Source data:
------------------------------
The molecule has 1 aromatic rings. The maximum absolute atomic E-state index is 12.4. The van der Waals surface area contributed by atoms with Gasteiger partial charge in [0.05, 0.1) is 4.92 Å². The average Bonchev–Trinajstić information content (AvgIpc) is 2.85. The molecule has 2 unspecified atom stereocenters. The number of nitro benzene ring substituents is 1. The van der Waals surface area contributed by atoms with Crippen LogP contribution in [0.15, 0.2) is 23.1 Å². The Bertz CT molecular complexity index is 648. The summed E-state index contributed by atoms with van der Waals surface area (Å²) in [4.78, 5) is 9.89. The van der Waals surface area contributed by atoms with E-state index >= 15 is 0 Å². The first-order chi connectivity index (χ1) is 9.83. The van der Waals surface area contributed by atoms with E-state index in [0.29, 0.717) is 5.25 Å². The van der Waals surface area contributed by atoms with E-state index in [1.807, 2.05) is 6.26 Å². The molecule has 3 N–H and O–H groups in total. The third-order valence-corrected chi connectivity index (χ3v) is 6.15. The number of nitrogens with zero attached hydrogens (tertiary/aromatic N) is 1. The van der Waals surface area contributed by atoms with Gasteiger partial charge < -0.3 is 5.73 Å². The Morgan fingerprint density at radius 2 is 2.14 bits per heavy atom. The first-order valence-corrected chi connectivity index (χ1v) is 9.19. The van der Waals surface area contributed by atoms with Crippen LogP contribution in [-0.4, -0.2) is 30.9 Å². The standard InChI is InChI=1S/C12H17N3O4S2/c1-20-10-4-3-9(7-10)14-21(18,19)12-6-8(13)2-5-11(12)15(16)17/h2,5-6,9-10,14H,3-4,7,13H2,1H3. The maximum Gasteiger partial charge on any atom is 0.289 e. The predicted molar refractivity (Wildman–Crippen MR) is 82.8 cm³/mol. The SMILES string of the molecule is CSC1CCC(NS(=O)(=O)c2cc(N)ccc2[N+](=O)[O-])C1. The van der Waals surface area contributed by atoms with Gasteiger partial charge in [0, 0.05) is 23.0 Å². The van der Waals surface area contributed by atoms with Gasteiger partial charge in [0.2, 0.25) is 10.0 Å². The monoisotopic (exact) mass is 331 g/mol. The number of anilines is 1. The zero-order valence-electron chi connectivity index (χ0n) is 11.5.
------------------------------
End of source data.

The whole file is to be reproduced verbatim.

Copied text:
The molecule has 1 aromatic rings. The maximum absolute atomic E-state index is 12.4. The van der Waals surface area contributed by atoms with Gasteiger partial charge in [0.05, 0.1) is 4.92 Å². The average Bonchev–Trinajstić information content (AvgIpc) is 2.85. The molecule has 2 unspecified atom stereocenters. The number of nitro benzene ring substituents is 1. The van der Waals surface area contributed by atoms with Crippen LogP contribution in [0.15, 0.2) is 23.1 Å². The Bertz CT molecular complexity index is 648. The summed E-state index contributed by atoms with van der Waals surface area (Å²) in [4.78, 5) is 9.89. The van der Waals surface area contributed by atoms with E-state index >= 15 is 0 Å². The first-order chi connectivity index (χ1) is 9.83. The van der Waals surface area contributed by atoms with E-state index in [0.29, 0.717) is 5.25 Å². The van der Waals surface area contributed by atoms with E-state index in [1.807, 2.05) is 6.26 Å². The molecule has 3 N–H and O–H groups in total. The third-order valence-corrected chi connectivity index (χ3v) is 6.15. The number of nitrogens with zero attached hydrogens (tertiary/aromatic N) is 1. The van der Waals surface area contributed by atoms with Gasteiger partial charge < -0.3 is 5.73 Å². The Morgan fingerprint density at radius 2 is 2.14 bits per heavy atom. The first-order valence-corrected chi connectivity index (χ1v) is 9.19. The van der Waals surface area contributed by atoms with Crippen LogP contribution in [-0.4, -0.2) is 30.9 Å². The standard InChI is InChI=1S/C12H17N3O4S2/c1-20-10-4-3-9(7-10)14-21(18,19)12-6-8(13)2-5-11(12)15(16)17/h2,5-6,9-10,14H,3-4,7,13H2,1H3. The maximum Gasteiger partial charge on any atom is 0.289 e. The predicted molar refractivity (Wildman–Crippen MR) is 82.8 cm³/mol. The SMILES string of the molecule is CSC1CCC(NS(=O)(=O)c2cc(N)ccc2[N+](=O)[O-])C1. The van der Waals surface area contributed by atoms with Gasteiger partial charge in [0, 0.05) is 23.0 Å². The van der Waals surface area contributed by atoms with Gasteiger partial charge in [0.2, 0.25) is 10.0 Å². The monoisotopic (exact) mass is 331 g/mol. The number of anilines is 1. The zero-order valence-electron chi connectivity index (χ0n) is 11.5.